In this preferred embodiment circular perforations of 0.078 inch diameter have been punched in a rectangular pattern spaced 0.14 inch from center to center with no perforation edges closer than 0.10 inch to the edge of the sheet. The major burrs are about 0.062 inch long. The area of each perforation is 0.0048 square inch. The total area of the 1860 perforations is about 8.9 square inches in a perforated surface 9 inches long and 4.5 inches wide or 40.5 square inches. Thus, th total area of the perforations is 28.2 percent based on the remaining metal surface. Where the total area of perforations is less than 50 percent based on the remaining metal surface, particularly when the axis of said perforations are in lines 60° from each other, the metal appears to resist distortion in not stretching and in remaining flatter thereby giving better results with smoother vibration.
If 0.078 inch diameter perforations are punched in the same size sheet in rows having 60° axes with 0.031 inch between edges, there are 3753 perforations having a total area of about 18 square inches which equals 80 percent total perforation area based on the remaining metal surface. If 0.156 inch diameter perforations are punched in the same size sheet in rows having 60° axes with 0.094 inch between edges, there are 660 perforations having a total area of 12.65 square inches which equals about 46 percent total perforation area based on the remaining metal surface.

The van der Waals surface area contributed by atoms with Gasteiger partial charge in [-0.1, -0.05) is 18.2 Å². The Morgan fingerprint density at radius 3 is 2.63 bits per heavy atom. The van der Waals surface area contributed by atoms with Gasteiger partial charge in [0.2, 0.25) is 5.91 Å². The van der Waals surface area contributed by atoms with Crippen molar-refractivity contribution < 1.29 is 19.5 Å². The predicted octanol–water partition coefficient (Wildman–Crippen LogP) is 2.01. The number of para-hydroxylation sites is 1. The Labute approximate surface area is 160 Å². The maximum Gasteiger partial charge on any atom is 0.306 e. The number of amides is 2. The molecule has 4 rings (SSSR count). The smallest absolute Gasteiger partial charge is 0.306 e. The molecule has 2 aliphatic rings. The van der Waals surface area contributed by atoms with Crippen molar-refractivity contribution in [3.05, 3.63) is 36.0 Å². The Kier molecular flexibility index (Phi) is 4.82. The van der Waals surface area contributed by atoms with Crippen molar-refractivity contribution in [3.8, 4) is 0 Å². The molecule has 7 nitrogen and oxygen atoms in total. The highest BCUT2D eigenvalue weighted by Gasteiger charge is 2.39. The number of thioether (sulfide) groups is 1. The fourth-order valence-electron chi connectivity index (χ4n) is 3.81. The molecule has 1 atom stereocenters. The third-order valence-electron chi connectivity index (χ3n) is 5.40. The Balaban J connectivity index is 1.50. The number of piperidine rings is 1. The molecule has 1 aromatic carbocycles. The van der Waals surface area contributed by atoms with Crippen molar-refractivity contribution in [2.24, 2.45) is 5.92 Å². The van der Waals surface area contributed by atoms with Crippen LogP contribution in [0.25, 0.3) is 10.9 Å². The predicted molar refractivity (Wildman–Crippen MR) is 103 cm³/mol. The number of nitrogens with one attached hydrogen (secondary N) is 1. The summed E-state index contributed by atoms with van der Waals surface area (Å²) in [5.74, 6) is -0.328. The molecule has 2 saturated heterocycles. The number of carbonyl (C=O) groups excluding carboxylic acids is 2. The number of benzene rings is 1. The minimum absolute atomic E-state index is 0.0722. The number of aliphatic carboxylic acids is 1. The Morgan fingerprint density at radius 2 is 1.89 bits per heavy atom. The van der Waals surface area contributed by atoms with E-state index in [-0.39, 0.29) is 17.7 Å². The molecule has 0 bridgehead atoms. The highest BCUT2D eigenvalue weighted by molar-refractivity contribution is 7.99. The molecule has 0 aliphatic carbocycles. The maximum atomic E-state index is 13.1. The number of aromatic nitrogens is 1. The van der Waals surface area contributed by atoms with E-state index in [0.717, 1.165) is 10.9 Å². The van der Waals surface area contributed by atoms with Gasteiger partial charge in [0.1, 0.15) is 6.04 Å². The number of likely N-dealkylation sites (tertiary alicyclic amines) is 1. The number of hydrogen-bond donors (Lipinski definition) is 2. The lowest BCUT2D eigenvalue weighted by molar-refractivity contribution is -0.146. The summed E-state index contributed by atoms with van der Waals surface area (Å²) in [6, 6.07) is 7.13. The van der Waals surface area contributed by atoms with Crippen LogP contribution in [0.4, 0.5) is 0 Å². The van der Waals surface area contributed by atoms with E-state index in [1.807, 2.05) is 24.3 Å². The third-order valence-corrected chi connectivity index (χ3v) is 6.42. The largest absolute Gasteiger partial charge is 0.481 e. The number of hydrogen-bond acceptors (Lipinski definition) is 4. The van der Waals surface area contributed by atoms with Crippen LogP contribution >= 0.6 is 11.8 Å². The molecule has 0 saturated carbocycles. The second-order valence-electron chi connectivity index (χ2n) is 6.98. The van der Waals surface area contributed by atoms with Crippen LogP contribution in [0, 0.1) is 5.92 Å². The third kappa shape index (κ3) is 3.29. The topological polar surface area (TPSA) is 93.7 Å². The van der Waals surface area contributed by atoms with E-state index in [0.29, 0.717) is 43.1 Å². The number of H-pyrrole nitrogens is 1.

The thickness of the metal sheet is critical. If it is less than about 0.008 inch, the sheet will tear during use notwithstanding maximum space between perforations as defined above. If the metal thickness is greater than about 0.02 inch, the burrs 13 formed by punching the holes 12 are unsatisfactory for the motor-powered surfacing of wood.
When the perforations are too small, there is difficulty in efficient removal of the shredded and/or ground wood. When the burrs are too small, there is insufficient abrasive action. When the perforations or the burrs are too large, control of the motor-driven unit and achievement of an optimally smoothed surface is substantially more difficult.
The shape of each perforation is not critical and can be circular, elliptical or polygonal.
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|Citing Patent||Filing date||Publication date||Applicant||Title|
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|US9044842 *||Mar 18, 2013||Jun 2, 2015||Deerfos Co., Ltd.||Abrasive article having multi-directional abrasion protrusion|
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|US20120028553 *||Feb 2, 2012||Saint-Gobain Abrasives, Inc.||Flexible abrasive grinding apparatus and related methods|
|US20130280994 *||Mar 18, 2013||Oct 24, 2013||Deerfos Co., Ltd.||Abrasive article having multi-directional abrasion protrusion|
|EP0193455A1 *||Feb 19, 1986||Sep 3, 1986||Centre Technique Industriel dit: INSTITUT TEXTILE DE FRANCE||Rough article, process for its production and its use in treating surfaces and textiles|
|EP1910001A1 *||Jul 12, 2005||Apr 16, 2008||Christopher R. Grace||Improvements in metal sanding devices|
|WO1998004380A1 *||Jul 29, 1997||Feb 5, 1998||Wayne Young||Abrasive plate|
|U.S. Classification||407/29.11, 76/116|
|Cooperative Classification||Y10T407/1805, B23D71/02|